Zippo makes a multi-tool? Who knew? Appropriately, it’s designed around starting fires in an outdoor/camping environment… I dig specialized stuff like this.
Email from the reader:
“What’s the best EDC folder in your opinion? I’d like to think I have no budget for such a thing, but really… I don’t want to spend more than $200.”
I don’t carry a traditional knife anymore. Instead, I carry a replaceable (utility) blade folder as I don’t like stressing out about sharpening blades or worrying about ruining my fresh blade or…
That being said, my last traditional was the best I’ve ever owned and I still recommend it to anyone in the market. The Small Sebenza fits in your pocket perfectly, has a fantastic pocket clip, is made of great materials, and is… well just a perfect EDC blade. It’s also damn near $400. Details here.
The best sub $200 knife that competes with the Sebenza is probably the Benchmade Mini Bugout. It’s comparable in size and functionality of the Small Sebenza, it just isn’t made as well. You can get them anywhere really and usually for under $160 or so… Details here.
Ok… I’ve had this thing for a couple of months now, have used it every day, and can now say this:
The Exceed Designs Tirant Razor is better than the Maker Knife. It doesn’t have the coolness factor or the fantastic design aesthetic, but it’s made better, handles better, and has a more secure opening and closing mechanism.
For me, it’s the best EDC utility blade holder on the market.
I don’t carry full-sized pocket knives. I just don’t like the way that much weight feels in my pocket. In the past, I’ve tried “micro folders” from Boker and others, but they feel too diminutive in hand and not all that useable. So, I’ve always settled on folders that sort of fall between these two classes.
Recently, however, I was sent a WESN Microblade to test along with a matching sheath. It’s a super classy setup that I wouldn’t carry every day, but is perfect for those outings where you just might need a blade.
The Microblade is available with G10 or titanium scales, features a decent blade steel, and feels pretty damned good in your hand despite the size. And even with the really high end feeling sheath, the whole package just disappears in your pocket.
The design of the Maker Knife is second to none. However, the build quality and delivery practices are… well… shit… As such, I’m always looking for an alternative for my utility knife EDC carry.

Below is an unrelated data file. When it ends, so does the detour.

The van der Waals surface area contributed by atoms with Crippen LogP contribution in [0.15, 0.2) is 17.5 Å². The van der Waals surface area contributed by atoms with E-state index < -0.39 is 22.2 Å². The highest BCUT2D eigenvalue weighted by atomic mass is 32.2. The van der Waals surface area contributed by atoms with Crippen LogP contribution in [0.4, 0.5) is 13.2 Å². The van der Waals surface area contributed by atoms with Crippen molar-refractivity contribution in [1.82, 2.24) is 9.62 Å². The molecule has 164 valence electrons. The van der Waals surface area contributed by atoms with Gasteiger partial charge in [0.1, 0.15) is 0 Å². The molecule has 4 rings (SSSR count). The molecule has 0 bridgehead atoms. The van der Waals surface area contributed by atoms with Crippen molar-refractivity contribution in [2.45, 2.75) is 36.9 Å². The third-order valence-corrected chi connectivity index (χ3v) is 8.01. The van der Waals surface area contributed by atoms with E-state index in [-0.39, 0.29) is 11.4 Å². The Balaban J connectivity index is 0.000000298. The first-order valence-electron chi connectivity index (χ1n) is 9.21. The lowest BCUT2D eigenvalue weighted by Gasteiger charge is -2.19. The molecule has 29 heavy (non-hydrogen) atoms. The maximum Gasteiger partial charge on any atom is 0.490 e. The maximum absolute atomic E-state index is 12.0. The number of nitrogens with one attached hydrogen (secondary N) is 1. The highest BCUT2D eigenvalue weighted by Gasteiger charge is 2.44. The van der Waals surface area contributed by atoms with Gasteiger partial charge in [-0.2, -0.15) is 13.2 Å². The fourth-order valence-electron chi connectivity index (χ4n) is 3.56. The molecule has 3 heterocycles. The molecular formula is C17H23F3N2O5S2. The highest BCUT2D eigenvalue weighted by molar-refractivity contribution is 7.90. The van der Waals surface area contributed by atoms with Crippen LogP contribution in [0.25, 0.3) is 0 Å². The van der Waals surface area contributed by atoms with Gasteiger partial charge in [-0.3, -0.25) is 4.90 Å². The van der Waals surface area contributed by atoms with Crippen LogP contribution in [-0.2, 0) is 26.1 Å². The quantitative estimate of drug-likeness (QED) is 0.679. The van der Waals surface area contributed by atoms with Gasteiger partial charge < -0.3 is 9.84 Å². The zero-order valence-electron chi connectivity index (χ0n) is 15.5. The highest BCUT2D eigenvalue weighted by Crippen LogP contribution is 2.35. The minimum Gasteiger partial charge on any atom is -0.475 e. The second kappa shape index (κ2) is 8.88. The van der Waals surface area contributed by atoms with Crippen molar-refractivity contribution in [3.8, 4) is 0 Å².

Recently, I stumbled upon the Exceed Designs Tirant and I think I’ve finally found something to replace my Maker Knife. It’s light, small, compact, and easily manipulated (open and close) with one hand.
It’s gonna take a few weeks of testing, but yeah… I’m loving this thing so far and will report back with my findings after more use.
If you grew up in Australia or New Zealand, you are already familiar with these. But if you didn’t and you have no idea what Tullen snips are, behold the most indestructible household snips the world has ever seen.
Typical usage for these is in the kitchen and initially, they were relegated to that duty alone. However, through the decades people have started to use these things everywhere from the kitchen to the garage.
Essentially, they are like heavy duty scissors or light duty tin snips… and you can misuse them for a lifetime without too many consequences. I guess the secret is in the relatively dull blades made out of steel that has been hardened through some wacky and innovative heat treating process.
I actually first saw these in a Formula-1 shop in France… And I’ve had a pair in my kitchen ever since. I’ve often wondered why you don’t see them very often in the states.
Get yours here.
One of my seven readers sent me another question last night. Behold:
“Ryan, I want to EDC a multitool, but I don’t want the weight of a Leatherman and would prefer something with a bit driver and without pliers. Any suggestions?”
My first suggestion would actually be a Leatherman Skeletool CX. I like these because the blade can be deployed one-handed. In fact, the Skeletool carries like a regular flipper that just happens to have a bit driver and a set of pliers attached to it. And it only weighs 142 grams.
That being said, if you really hate pliers and don’t mind having a blade that can’t be deployed single handedly, your best option is a classic – the Victorinox Cyber Tool S. The smallest Cyber Tool features:
- A decent set of blades (one small and one large).
- A bottle opener.
- A can opener.
- An awl.
- A corkscrew.
- A bit driver with bit storage.
And the bit driver on these is really better than anything from Leatherman. Using Leatherman bit drivers, you are often fighting the shape of the tool itself. Screwing or unscrewing with the Skeletool specifically is just flat out awkward because there’s not a good place to stow the other side of the tool when doing so. The Cyber Tool S is small enough that it makes a decent handle when performing the same task.
Also, the Cyber Tool is light – especially for a multitool. At only 95 grams or so, you don’t even notice the thing in your pocket… Which is good, because unless you go custom, there is no pocket clip with the Swiss Army offering.
So, conclusion… If you use the blade a lot, I would suggest you deal with the pliers in your pocket and get a Skeletool. However, if you are more in it for the bit driver, the Cyber Tool is a no brainer.
Get the Skeletool here.
Get the Cyber Tool here.